Health Services that Deliver for Newborns (HSDN) is a multidisciplinary project engaging policy-makers and practitioners in Kenya. Newborn deaths account for 40% of all deaths among children under 5 in Kenya. This high neonatal mortality is a major reason why Kenya is not succeeding in its battle to reduce child deaths. Sick or vulnerable newborns often require inpatient care in referral facilities from skilled workers with access to basic technologies. Shortage of skilled health workers often means these services are inadequately delivered, potentially delaying or preventing recovery.
Health Services that Deliver for Newborns
Efforts to reduce child mortality have been a national and global policy concern for a long time and the global Sustainable Development Goals expressly state that reducing neonatal mortality to below 12 deaths per 1,000 live births is a health goal. In Kenya, reducing neonatal mortality from an average 22/1000 live births is part of the government’s efforts to achieve Universal Health Coverage. Globally it has been estimated that over 60% of neonatal deaths might be prevented by good quality, basic hospital care. However, in Nairobi City County there is little data on where inpatient neonatal care is provided and whether it is good quality. Researchers at the KEMRI-Wellcome Trust working with expert groups and multiple partners started the HSDN project to provide this information. Our research suggests:
- 45% of all under-five deaths happen in the first 28 days of life in Kenya. Compared to the national average of 22/1000 live births, Nairobi experiences the highest neonatal mortality in the country of 39/1,000 live births.
- Only about 24% of babies born in Nairobi requiring inpatient newborn care for serious illness reach a facility ready to provide the high quality care they need to survive; over 44% of seriously ill newborns may not reach a suitable facility at all.
- In Nairobi, 4 public hospitals provide 71% of all inpatient neonatal care, to improve access to high quality care for all and especially the poor the county should consider upgrading some facilities so they can provide standard category neonatal care, strengthening the existing hospitals so they can reliably provide intermediate category care, and establishing a county wide referral strategy and system.
Role of nursing research in improving quality of care
Nurses form the largest component of the health professional workforce and are recognized as essential to the delivery of safe and effective care. However, nurses’ 'voice' in discussion on major human resource issues and on quality of care has been shown to be often lacking. In Kenya we don’t have a good understanding of what nursing care is currently being provided, what tasks are nurses actually engaged in and what is the quality of the care provided.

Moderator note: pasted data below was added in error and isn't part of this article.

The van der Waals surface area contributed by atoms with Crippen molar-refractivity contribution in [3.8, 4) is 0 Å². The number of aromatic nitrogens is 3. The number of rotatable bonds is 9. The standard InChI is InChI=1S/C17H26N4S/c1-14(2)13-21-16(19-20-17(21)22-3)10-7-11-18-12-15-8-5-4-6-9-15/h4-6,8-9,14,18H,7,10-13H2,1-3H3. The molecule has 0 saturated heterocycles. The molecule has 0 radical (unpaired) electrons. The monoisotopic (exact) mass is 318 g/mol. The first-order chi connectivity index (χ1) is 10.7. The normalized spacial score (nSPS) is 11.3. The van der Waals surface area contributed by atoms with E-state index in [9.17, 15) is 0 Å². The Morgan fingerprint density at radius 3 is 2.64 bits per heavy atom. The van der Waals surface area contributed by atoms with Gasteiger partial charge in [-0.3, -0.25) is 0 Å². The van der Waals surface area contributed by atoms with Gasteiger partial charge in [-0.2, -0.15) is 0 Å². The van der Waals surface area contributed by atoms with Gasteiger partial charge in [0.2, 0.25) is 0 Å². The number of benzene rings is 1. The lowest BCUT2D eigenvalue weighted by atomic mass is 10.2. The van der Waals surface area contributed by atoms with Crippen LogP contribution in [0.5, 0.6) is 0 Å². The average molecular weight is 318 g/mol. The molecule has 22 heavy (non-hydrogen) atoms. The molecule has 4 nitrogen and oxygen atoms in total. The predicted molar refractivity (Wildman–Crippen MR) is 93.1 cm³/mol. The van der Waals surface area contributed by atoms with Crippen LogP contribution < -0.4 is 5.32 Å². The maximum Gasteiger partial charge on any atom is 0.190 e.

Our research shows that not all care that is planned is delivered, with shortage of human resources as the main reason reported for this. More care is left undone in the public sector and where there are high nurse patient ratios. Task sharing is already being practiced, and improving neonatal care requires an expansion of appropriate human resources for health and re-thinking of the tasks done by nurses
We believe that in actively engaging nurses in evidence-based research we can improve routine provision of care and informing policy as part of broader efforts to tackle the global workforce challenge.
Podcast interviews with HSDN researchers
Insufficient nurses caring for sick babies on hospitals’ neonatal units in Kenya seriously undermine efforts to deliver high quality, safe care and make reducing neonatal mortality rates very difficult new research findings suggest. The Kenyan and Oxford team conducted the first ever direct observational study of which tasks nurses were able to perform and quantified how much care is missed. Previous work on missed nursing care largely conducted in rich countries has relied on questionnaires so this new work is an important advance.
An ethnography work on neonatal nursing, led by Jacinta Nzinga in Nairobi, shows that to cope with incredibly high workloads, informal task shifting is already happening where non-clinical tasks are delegated to students, mothers and support staff. However, nurses are anxious about professional boundaries and the added responsibilities of supervising a potential new cadre.